Yves Saint Laurent

Makeup as Muse: creative recycling

I had actually been working on a particular artist for the next Makeup as Muse for months - her work is pretty involved - but when the maker of this robot tweeted at me a few weeks ago I decided to hold off a little longer on my original installment and feature his creation instead. Meet Yslabelle (pronounced ees-la-bell), a functioning robot made entirely of repurposed YSL makeup packaging!


Standing roughly 6'6" tall (2 meters), Yslabelle was made from hundreds of boxes and her sword from the Shock mascara and Touche Eclat tubes.  Gathering the materials took 14 months.  I was in awe when I thought Yslabelle was simply a stationary robot statue, but as it turns out, her head is motorized so there's also some movement there.  This is particularly mind-blowing to me given that I can't figure out how to hook up the attachments to our vacuum cleaner.  Seriously though, I was never gifted at science/math/generally understanding how things work so I've never been all that interested in robots; however, my brother-in-law is a roboticist for Boston Dynamics, so that, combined with my own inability to comprehend anything mechanical, has made me appreciate the art of crafting robots a little more.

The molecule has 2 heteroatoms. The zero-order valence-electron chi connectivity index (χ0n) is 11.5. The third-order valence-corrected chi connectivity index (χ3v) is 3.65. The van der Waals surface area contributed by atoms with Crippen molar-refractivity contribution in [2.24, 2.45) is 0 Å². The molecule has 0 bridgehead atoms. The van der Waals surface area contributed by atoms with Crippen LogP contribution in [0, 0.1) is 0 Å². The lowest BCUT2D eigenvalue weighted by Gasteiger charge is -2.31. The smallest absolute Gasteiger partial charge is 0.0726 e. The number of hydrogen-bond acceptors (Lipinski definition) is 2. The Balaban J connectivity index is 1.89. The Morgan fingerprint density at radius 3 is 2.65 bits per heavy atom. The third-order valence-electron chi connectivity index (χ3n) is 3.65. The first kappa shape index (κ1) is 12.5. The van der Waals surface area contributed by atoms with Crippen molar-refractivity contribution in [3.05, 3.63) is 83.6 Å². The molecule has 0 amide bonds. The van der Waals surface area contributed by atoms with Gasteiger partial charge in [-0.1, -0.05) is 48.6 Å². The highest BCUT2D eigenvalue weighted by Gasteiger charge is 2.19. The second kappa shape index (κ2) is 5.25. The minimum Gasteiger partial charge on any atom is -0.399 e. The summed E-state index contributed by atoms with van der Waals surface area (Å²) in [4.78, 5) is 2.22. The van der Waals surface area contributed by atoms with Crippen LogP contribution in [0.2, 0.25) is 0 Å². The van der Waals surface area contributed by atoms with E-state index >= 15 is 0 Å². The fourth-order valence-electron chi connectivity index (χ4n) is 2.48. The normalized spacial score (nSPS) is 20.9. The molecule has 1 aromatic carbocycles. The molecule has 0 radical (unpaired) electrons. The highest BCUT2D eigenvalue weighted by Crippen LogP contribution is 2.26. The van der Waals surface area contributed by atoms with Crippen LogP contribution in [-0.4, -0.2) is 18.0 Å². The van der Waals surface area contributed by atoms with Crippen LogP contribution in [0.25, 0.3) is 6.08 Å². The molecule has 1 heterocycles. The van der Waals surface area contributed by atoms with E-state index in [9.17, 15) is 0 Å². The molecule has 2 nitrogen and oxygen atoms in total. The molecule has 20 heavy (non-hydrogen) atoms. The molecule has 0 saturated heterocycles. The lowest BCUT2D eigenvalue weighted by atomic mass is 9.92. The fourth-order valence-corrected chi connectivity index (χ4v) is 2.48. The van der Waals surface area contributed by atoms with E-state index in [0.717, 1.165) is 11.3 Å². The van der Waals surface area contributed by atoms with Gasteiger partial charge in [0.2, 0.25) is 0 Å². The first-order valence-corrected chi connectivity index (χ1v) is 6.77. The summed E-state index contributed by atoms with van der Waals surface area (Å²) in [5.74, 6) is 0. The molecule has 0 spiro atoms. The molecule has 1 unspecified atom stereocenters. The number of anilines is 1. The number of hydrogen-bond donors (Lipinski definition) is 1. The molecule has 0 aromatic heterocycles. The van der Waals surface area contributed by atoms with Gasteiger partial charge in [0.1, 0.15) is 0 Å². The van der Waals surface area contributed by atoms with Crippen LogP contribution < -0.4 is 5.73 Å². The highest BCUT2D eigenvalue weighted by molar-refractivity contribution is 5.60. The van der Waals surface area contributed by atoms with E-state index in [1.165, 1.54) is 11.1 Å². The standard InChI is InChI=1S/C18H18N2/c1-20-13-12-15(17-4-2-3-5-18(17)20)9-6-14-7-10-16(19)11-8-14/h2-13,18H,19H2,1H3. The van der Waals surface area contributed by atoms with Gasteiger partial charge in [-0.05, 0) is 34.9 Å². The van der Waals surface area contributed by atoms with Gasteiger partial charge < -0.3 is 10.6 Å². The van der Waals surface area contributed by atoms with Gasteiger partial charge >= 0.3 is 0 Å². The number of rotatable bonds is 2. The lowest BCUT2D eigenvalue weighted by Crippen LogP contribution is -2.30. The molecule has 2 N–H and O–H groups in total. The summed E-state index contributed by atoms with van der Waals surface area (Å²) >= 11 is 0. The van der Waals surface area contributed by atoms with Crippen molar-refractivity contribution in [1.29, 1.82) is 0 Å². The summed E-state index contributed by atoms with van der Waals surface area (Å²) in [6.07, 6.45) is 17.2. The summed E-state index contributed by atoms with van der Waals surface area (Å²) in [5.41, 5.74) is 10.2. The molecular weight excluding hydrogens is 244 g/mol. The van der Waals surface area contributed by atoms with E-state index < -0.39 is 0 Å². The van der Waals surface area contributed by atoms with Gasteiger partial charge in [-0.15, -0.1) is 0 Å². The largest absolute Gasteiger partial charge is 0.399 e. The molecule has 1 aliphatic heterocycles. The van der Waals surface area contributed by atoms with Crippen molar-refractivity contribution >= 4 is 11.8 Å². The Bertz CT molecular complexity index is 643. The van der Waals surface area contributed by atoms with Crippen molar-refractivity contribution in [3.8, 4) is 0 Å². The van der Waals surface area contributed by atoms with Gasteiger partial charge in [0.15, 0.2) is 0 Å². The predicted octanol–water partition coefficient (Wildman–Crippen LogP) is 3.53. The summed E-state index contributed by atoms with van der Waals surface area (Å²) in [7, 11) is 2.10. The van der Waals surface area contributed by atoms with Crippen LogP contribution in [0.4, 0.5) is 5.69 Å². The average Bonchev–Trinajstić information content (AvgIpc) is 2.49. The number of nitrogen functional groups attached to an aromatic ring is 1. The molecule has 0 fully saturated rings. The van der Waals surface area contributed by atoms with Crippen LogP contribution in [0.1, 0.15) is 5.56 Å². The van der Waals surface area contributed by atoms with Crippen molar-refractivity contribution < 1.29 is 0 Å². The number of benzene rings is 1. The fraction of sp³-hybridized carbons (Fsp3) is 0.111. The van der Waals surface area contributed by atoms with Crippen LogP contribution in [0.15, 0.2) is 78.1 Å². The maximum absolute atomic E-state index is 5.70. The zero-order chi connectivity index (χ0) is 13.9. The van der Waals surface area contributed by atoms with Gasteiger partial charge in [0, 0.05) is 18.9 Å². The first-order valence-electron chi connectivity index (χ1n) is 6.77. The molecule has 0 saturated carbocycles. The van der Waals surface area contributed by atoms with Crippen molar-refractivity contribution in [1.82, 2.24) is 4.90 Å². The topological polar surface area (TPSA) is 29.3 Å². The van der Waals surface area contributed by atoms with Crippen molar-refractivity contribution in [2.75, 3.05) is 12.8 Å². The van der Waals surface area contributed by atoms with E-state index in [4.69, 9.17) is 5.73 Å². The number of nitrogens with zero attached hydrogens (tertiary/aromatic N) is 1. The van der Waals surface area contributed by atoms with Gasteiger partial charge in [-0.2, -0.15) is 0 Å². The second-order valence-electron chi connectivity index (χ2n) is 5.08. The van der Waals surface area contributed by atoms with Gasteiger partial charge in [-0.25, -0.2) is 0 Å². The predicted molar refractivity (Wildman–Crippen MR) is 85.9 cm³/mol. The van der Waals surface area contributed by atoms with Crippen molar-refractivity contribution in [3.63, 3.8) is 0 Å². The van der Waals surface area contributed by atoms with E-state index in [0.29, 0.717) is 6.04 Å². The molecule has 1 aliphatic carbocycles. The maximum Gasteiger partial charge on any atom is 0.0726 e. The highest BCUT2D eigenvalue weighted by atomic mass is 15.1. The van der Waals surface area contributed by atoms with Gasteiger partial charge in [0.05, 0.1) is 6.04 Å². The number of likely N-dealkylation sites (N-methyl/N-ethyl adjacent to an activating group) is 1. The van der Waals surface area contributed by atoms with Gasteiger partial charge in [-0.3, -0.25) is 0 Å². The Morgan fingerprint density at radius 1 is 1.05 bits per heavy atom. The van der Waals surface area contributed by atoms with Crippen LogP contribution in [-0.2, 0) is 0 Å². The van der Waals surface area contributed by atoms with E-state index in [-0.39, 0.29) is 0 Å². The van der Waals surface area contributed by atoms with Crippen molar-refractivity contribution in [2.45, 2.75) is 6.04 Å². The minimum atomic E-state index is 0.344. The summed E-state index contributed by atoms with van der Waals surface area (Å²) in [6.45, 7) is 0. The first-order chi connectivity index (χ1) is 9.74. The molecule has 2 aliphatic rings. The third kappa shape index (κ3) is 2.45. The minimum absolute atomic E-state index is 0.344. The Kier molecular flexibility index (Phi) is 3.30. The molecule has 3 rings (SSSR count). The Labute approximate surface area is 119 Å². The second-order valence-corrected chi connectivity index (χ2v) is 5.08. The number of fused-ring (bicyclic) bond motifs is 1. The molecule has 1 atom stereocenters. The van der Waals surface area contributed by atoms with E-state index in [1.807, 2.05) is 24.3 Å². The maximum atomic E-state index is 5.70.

IMG_1963-1(images from robotazia.co.uk)

Yslabelle was made by Cyberigs Robots, a collective founded in 2015 by Mark Swannell to develop a collection for Robotazia.  From what I can tell, Robotazia is a permanent exhibition of sci-fi themed robots somewhere in the U.K. that will be open to visitors sometime this year.  I'm a little fuzzy on the details, but I love the idea of all these different roboticists coming together to build cool new robots and repair old ones for the exhibition.  Apparently you'll even be able to grab a snack at the "robo-bistro."